March Madness usually means college basketball playoffs filled with excitement, betting pools and raucous cheering at games. For the past two years, March Madness has taken on a different meaning with last year’s Varsity Blues Scandal and this year’s Coronavirus wreaking havoc on study abroad, college life and life in general. Colleges receive visitors from all over the world and therefore have reacted swiftly to minimize risk to their communities. Many colleges are moving to online classes and encouraging students to stay home after spring break. Here is a  full listing of colleges who have closed.  

The Coronavirus is also impacting the SATs this weekend as several testing centers have cancelled or postponed the test to March 28. We know this is disappointing when you have prepared and studied so hard and just want to get it over with. Arbor Bridge Testing Center published an informative blog regarding the crisis.

  • Test-Optional: Colleges may feel increasingly compelled to create temporary or long-term test-flexible policies to accommodate students unable to test. Indeed, the silver lining is that we’ve seen colleges take sympathetic action in response to international crises in the past. And we have every reason to believe they will offer varying kinds of flexibility to affected students in the coming admissions cycles.

While the crisis is real, the key is how to stay calm when March also brings the standard worries about admissions for high school seniors. As admissions decisions start to trickle in, remember that everyone is in the same boat of uncertainty. Here are some tips for how to manage this year’s March Madness.

  • Stay flexible. Flexibility applies to how you’ll gather information about schools if you can’t visit them a first or second time in addition to being open to all your options. For seniors, you can speak with current students, watch university videos and reach out to faculty with any lingering questions to help you decide. Now that classes have moved online for many institutions, you may have the opportunity to attend class from home. Ask colleges if that is a possibility to help you decide. 
  • Evaluate communication from various schools.  This is a great opportunity to see how your prospective school may respond to a crisis. Are they communicating with students and families well? What sort of contingency plans have they put in place? How does their reaction align with your needs?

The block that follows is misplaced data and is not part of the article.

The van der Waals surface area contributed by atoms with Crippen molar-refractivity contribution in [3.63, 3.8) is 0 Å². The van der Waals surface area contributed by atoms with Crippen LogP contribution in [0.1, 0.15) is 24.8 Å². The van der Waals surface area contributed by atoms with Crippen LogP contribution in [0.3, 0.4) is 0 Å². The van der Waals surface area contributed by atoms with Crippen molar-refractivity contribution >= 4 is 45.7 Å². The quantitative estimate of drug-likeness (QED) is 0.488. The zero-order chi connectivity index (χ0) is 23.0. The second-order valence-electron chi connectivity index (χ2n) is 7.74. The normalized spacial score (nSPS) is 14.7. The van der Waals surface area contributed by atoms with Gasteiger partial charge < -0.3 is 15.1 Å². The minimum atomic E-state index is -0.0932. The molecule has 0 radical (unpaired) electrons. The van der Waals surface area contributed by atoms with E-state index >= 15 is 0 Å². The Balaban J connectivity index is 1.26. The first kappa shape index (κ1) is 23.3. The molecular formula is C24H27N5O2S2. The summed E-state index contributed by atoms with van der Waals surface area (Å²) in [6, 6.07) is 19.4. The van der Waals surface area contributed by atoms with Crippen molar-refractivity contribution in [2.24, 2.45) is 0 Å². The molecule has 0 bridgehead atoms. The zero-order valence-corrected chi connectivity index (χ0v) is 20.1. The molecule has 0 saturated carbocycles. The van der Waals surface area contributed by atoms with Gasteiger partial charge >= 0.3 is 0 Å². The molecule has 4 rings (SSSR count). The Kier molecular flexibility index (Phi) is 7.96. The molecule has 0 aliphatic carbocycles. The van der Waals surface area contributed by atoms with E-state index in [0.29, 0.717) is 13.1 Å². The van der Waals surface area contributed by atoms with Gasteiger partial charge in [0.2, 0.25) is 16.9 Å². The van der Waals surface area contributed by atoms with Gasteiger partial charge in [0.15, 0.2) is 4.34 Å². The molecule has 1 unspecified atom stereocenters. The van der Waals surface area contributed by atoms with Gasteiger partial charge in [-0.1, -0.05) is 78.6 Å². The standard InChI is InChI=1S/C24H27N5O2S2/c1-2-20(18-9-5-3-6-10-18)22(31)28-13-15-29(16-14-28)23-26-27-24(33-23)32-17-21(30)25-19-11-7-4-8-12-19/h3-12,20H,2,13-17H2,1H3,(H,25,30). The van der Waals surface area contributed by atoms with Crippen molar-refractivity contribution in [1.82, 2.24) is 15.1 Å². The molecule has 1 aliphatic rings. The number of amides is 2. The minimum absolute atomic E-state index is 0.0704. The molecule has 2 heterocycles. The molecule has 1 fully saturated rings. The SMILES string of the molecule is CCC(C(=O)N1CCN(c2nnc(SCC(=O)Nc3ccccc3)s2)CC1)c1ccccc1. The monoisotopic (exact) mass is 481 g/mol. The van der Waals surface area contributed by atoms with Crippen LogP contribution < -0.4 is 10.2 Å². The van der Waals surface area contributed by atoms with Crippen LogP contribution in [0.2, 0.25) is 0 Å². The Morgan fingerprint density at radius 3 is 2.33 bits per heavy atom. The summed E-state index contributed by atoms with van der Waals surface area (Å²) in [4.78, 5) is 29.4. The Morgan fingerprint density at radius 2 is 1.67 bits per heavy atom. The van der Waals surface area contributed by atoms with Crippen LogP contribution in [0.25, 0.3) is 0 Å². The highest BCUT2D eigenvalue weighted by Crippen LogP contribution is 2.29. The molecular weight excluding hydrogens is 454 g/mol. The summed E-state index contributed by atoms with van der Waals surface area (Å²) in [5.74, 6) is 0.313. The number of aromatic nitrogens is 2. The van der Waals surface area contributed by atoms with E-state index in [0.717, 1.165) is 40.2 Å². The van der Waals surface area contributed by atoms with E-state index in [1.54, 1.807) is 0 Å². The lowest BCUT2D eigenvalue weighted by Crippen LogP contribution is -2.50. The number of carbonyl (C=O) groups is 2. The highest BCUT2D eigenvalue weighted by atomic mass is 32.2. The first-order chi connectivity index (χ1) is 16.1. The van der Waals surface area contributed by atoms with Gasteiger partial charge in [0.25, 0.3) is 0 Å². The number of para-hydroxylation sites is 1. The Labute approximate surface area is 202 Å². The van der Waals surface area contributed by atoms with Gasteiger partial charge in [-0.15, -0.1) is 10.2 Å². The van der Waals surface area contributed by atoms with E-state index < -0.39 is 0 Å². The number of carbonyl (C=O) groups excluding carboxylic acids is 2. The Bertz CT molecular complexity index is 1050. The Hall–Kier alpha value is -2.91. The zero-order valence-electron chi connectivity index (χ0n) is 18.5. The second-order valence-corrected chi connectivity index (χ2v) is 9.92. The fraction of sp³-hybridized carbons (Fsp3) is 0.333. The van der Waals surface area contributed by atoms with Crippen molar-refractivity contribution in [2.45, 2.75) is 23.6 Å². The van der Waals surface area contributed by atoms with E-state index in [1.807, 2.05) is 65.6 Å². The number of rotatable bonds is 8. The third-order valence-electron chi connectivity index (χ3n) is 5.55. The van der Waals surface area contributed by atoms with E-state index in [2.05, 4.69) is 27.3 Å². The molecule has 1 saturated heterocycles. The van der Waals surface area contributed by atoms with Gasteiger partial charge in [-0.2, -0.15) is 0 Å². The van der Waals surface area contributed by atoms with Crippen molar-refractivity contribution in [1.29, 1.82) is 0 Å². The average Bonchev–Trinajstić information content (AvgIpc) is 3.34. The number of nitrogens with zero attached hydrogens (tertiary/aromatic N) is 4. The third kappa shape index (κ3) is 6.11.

• Reassess your own needs. Nobody could have predicted the Coronavirus, but every year there is something that catches colleges and their communities off guard. Think about what is important to you? Do you want to be far away from home or closer to home? What is the best environment for you to thrive? Have your academic interests remained the same? Do you want to be close to a major hospital?
  • Practice resiliency.   Once the admissions decisions come in, even if they are not what you had hoped for or anticipated, be grateful for your options. Look for the positive in your acceptances and realize that life is filled with ups and downs, much of which you don’t have control over. But you do have control over how you respond and make the best of each situation.
  • Celebrate your success.  You’ve worked hard over the past four years and should celebrate getting to this milestone. By the time you start college, the coronavirus will (hopefully) be a distant memory.  
Create Your Own Admitted Students Day
In response to the Coronavirus, colleges across the nation are moving to virtual learning, many even sending students home for the duration of the semester. This move impacts not just current students but prospective students as well. High school seniors are making final decisions on which college to attend next fall. High school juniors have flights and hotel rooms booked as well for college visits this spring. While online research and virtual tours can’t replicate in-person experiences, there are abundant resources available for students to compare and evaluate colleges from home. Our colleague Dana Rolander put together a great list of resources. 

Virtual Tours:  Many colleges offer virtual tours on their websites. Campus Reel offers virtual tours of more than 300 colleges.

Social Media:  Most colleges have Facebook groups for admitted students. Join them to connect with other admitted students and read the discussion. If you “meet” someone you connect with, you can always move the chat to your preferred social media. Twitter, Instagram and Snapchat are resources as well. Search for YouTube videos on your colleges of interest and you’ll find plenty of students sharing information and experiences about their colleges.